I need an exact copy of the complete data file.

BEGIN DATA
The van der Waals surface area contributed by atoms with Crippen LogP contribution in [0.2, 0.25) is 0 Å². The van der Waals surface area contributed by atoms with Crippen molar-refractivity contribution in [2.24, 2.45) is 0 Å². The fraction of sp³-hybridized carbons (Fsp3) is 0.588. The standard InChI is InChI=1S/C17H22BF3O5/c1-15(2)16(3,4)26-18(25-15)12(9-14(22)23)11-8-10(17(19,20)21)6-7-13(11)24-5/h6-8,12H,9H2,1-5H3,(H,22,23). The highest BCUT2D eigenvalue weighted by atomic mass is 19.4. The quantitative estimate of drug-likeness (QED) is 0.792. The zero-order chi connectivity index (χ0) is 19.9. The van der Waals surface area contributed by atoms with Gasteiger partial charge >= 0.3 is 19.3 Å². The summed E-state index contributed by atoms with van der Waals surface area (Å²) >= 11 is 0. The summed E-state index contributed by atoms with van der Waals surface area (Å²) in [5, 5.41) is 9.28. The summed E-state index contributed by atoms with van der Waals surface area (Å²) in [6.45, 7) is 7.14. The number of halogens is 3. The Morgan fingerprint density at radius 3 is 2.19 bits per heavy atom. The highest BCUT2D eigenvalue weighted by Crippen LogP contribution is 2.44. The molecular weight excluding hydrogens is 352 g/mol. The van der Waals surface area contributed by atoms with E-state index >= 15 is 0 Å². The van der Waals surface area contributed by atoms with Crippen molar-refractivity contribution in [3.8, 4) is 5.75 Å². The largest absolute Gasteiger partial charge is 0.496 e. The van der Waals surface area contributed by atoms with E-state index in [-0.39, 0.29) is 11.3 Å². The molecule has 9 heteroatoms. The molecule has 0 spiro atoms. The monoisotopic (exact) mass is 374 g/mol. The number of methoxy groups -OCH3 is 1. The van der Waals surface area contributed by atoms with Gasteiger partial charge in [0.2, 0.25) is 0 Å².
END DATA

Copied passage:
The van der Waals surface area contributed by atoms with Crippen LogP contribution in [0.2, 0.25) is 0 Å². The van der Waals surface area contributed by atoms with Crippen molar-refractivity contribution in [2.24, 2.45) is 0 Å². The fraction of sp³-hybridized carbons (Fsp3) is 0.588. The standard InChI is InChI=1S/C17H22BF3O5/c1-15(2)16(3,4)26-18(25-15)12(9-14(22)23)11-8-10(17(19,20)21)6-7-13(11)24-5/h6-8,12H,9H2,1-5H3,(H,22,23). The highest BCUT2D eigenvalue weighted by atomic mass is 19.4. The quantitative estimate of drug-likeness (QED) is 0.792. The zero-order chi connectivity index (χ0) is 19.9. The van der Waals surface area contributed by atoms with Gasteiger partial charge >= 0.3 is 19.3 Å². The summed E-state index contributed by atoms with van der Waals surface area (Å²) >= 11 is 0. The summed E-state index contributed by atoms with van der Waals surface area (Å²) in [5, 5.41) is 9.28. The summed E-state index contributed by atoms with van der Waals surface area (Å²) in [6.45, 7) is 7.14. The number of halogens is 3. The Morgan fingerprint density at radius 3 is 2.19 bits per heavy atom. The highest BCUT2D eigenvalue weighted by Crippen LogP contribution is 2.44. The molecular weight excluding hydrogens is 352 g/mol. The van der Waals surface area contributed by atoms with E-state index >= 15 is 0 Å². The van der Waals surface area contributed by atoms with Crippen molar-refractivity contribution in [3.8, 4) is 5.75 Å². The largest absolute Gasteiger partial charge is 0.496 e. The van der Waals surface area contributed by atoms with E-state index in [-0.39, 0.29) is 11.3 Å². The molecule has 9 heteroatoms. The molecule has 0 spiro atoms. The monoisotopic (exact) mass is 374 g/mol. The number of methoxy groups -OCH3 is 1. The van der Waals surface area contributed by atoms with Gasteiger partial charge in [0.2, 0.25) is 0 Å².